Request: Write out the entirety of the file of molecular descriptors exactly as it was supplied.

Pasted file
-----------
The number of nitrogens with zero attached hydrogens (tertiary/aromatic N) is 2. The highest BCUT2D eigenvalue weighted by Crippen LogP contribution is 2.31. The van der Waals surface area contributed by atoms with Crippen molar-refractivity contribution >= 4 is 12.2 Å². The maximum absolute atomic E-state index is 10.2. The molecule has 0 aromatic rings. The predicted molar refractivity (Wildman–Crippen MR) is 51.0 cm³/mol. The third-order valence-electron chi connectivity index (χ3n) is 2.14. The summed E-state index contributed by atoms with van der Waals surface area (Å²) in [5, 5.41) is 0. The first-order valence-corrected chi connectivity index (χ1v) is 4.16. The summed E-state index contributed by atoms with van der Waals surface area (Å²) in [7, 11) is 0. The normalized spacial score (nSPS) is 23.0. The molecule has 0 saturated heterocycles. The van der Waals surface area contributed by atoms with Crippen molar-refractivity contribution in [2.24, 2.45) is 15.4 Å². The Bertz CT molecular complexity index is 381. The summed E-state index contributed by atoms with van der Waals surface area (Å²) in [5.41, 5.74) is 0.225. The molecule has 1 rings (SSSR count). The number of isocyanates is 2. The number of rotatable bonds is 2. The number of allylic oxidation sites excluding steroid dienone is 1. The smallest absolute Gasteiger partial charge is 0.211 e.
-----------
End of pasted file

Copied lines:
The number of nitrogens with zero attached hydrogens (tertiary/aromatic N) is 2. The highest BCUT2D eigenvalue weighted by Crippen LogP contribution is 2.31. The van der Waals surface area contributed by atoms with Crippen molar-refractivity contribution >= 4 is 12.2 Å². The maximum absolute atomic E-state index is 10.2. The molecule has 0 aromatic rings. The predicted molar refractivity (Wildman–Crippen MR) is 51.0 cm³/mol. The third-order valence-electron chi connectivity index (χ3n) is 2.14. The summed E-state index contributed by atoms with van der Waals surface area (Å²) in [5, 5.41) is 0. The first-order valence-corrected chi connectivity index (χ1v) is 4.16. The summed E-state index contributed by atoms with van der Waals surface area (Å²) in [7, 11) is 0. The normalized spacial score (nSPS) is 23.0. The molecule has 0 saturated heterocycles. The van der Waals surface area contributed by atoms with Crippen molar-refractivity contribution in [2.24, 2.45) is 15.4 Å². The Bertz CT molecular complexity index is 381. The summed E-state index contributed by atoms with van der Waals surface area (Å²) in [5.41, 5.74) is 0.225. The molecule has 1 rings (SSSR count). The number of isocyanates is 2. The number of rotatable bonds is 2. The number of allylic oxidation sites excluding steroid dienone is 1. The smallest absolute Gasteiger partial charge is 0.211 e.